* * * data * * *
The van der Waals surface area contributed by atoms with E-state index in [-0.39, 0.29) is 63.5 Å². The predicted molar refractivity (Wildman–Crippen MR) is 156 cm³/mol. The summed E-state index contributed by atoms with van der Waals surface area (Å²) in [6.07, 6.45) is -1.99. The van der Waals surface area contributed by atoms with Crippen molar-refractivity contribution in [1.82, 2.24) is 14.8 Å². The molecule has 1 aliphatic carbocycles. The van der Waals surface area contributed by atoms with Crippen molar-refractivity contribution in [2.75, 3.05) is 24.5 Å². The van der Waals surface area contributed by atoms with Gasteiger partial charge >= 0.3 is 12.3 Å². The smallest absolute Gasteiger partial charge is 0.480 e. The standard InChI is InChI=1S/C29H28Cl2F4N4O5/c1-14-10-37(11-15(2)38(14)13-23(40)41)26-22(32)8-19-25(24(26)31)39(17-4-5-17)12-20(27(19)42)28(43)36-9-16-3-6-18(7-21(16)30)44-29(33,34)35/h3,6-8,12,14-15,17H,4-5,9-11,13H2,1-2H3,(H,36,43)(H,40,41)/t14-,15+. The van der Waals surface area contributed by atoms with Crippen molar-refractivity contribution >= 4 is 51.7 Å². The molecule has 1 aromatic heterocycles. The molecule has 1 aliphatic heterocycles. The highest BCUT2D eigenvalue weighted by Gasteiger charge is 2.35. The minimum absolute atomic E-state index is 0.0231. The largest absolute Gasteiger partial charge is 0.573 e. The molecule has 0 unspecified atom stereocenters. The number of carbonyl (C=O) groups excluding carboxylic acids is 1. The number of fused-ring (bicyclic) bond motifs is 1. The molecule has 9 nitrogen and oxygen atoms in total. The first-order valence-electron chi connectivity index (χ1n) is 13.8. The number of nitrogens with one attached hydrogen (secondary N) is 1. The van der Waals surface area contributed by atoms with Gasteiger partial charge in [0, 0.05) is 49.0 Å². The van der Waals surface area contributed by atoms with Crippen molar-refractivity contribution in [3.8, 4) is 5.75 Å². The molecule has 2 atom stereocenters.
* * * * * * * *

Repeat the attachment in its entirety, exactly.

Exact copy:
The van der Waals surface area contributed by atoms with E-state index in [-0.39, 0.29) is 63.5 Å². The predicted molar refractivity (Wildman–Crippen MR) is 156 cm³/mol. The summed E-state index contributed by atoms with van der Waals surface area (Å²) in [6.07, 6.45) is -1.99. The van der Waals surface area contributed by atoms with Crippen molar-refractivity contribution in [1.82, 2.24) is 14.8 Å². The molecule has 1 aliphatic carbocycles. The van der Waals surface area contributed by atoms with Crippen molar-refractivity contribution in [2.75, 3.05) is 24.5 Å². The van der Waals surface area contributed by atoms with Gasteiger partial charge >= 0.3 is 12.3 Å². The smallest absolute Gasteiger partial charge is 0.480 e. The standard InChI is InChI=1S/C29H28Cl2F4N4O5/c1-14-10-37(11-15(2)38(14)13-23(40)41)26-22(32)8-19-25(24(26)31)39(17-4-5-17)12-20(27(19)42)28(43)36-9-16-3-6-18(7-21(16)30)44-29(33,34)35/h3,6-8,12,14-15,17H,4-5,9-11,13H2,1-2H3,(H,36,43)(H,40,41)/t14-,15+. The van der Waals surface area contributed by atoms with Crippen molar-refractivity contribution >= 4 is 51.7 Å². The molecule has 1 aromatic heterocycles. The molecule has 1 aliphatic heterocycles. The highest BCUT2D eigenvalue weighted by Gasteiger charge is 2.35. The minimum absolute atomic E-state index is 0.0231. The largest absolute Gasteiger partial charge is 0.573 e. The molecule has 0 unspecified atom stereocenters. The number of carbonyl (C=O) groups excluding carboxylic acids is 1. The number of fused-ring (bicyclic) bond motifs is 1. The molecule has 9 nitrogen and oxygen atoms in total. The first-order valence-electron chi connectivity index (χ1n) is 13.8. The number of nitrogens with one attached hydrogen (secondary N) is 1. The van der Waals surface area contributed by atoms with Gasteiger partial charge in [0, 0.05) is 49.0 Å². The van der Waals surface area contributed by atoms with Crippen molar-refractivity contribution in [3.8, 4) is 5.75 Å². The molecule has 2 atom stereocenters.